The main post-Brexit EU Settlement Scheme (EUSS) deadline is looming on 30 June 2021, however there are other deadlines and considerations that applicants and their employers in the UK may not be aware of. In this article we highlight a selection of issues that relate to the main deadline, or that will start to have practical implications after 30 June 2021.
Main EU Settlement Scheme deadline on 30 June 2021
This deadline for EUSS applications applies to EEA nationals and eligible family members with residence rights under EU law who were living in the UK by 23:00 GMT on 31 December 2020 and who have not broken their continuous residence periodby the time they come to make their application.
This deadline applies both to applications for pre-settled and settled status, and irrespective of whether the person is inside or outside of the UK at the time they make their application. It is worth remembering that those who previously acquired a right of permanent residence in the UK are (with limited exceptions) able to apply under the scheme if, at the time they apply, they have not been absent from the UK for more than five continuous years. It is not necessary for them to re-enter the UK to make the application.
Those who have been absent from the UK during the COVID-19 pandemic should consider whether they are still eligible to apply under the EUSS and ensure they apply on time, even if they currently remain outside the UK. Specific COVID-19 absence policies have also been published by the Home Office in relation to the EU Settlement Scheme, which may benefit some who have been outside the UK for up to 12 months.
A person who has broken the continuity of their residence should check whether they can apply as a joining family member of a person who has been granted pre-settled or settled status under the scheme.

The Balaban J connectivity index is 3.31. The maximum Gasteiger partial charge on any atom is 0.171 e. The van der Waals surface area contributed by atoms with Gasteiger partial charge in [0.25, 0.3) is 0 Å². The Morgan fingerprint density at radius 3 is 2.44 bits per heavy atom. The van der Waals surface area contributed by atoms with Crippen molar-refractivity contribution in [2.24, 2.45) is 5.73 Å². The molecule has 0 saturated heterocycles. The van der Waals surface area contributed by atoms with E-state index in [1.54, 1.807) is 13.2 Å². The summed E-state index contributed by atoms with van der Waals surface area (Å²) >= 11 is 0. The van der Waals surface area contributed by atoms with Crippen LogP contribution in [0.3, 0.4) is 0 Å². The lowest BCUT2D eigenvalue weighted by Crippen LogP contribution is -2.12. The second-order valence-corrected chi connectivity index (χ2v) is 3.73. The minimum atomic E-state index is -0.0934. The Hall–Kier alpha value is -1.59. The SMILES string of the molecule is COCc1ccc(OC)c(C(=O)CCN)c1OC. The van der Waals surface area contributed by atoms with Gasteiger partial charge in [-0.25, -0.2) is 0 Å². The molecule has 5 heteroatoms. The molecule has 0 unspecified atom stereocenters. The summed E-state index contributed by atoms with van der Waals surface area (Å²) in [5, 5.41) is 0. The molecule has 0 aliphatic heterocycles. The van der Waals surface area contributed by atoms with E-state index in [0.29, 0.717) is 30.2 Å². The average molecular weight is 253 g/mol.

People with an outstanding British citizenship process
A person who has already applied for British citizenship using their permanent residence document or card must ensure they make an EUSS application by 30 June 2021 if British citizenship has not been conferred by this date. This is because making an application for British citizenship does not extend a person's immigration permission, so an immigration application will be required to maintain lawful immigration status while the citizenship process is outstanding.
It is important to note that where a person must attend a citizenship ceremony as part of the process, citizenship is not conferred until the ceremony has taken place.
People who hold an EEA family permit
The 30 June 2021 deadline for making an application under the EUSS also applies to those who hold an EEA family permit, even if, on the face of the permit, it is due to expire on a later date. This has the potential to cause confusion for applicants and it is likely that there will be some people who miss it.
People who hold an EU Settlement Scheme family permit
EUSS family permit holders must apply under the EUSS within three months of their arrival in the UK, or before their EUSS family permit expires, whichever is earlier.
EUSS family permits are issued for either six months, or for four months from the intended date of arrival for those who are intending to arrive more than three months after the date of decision on the permit.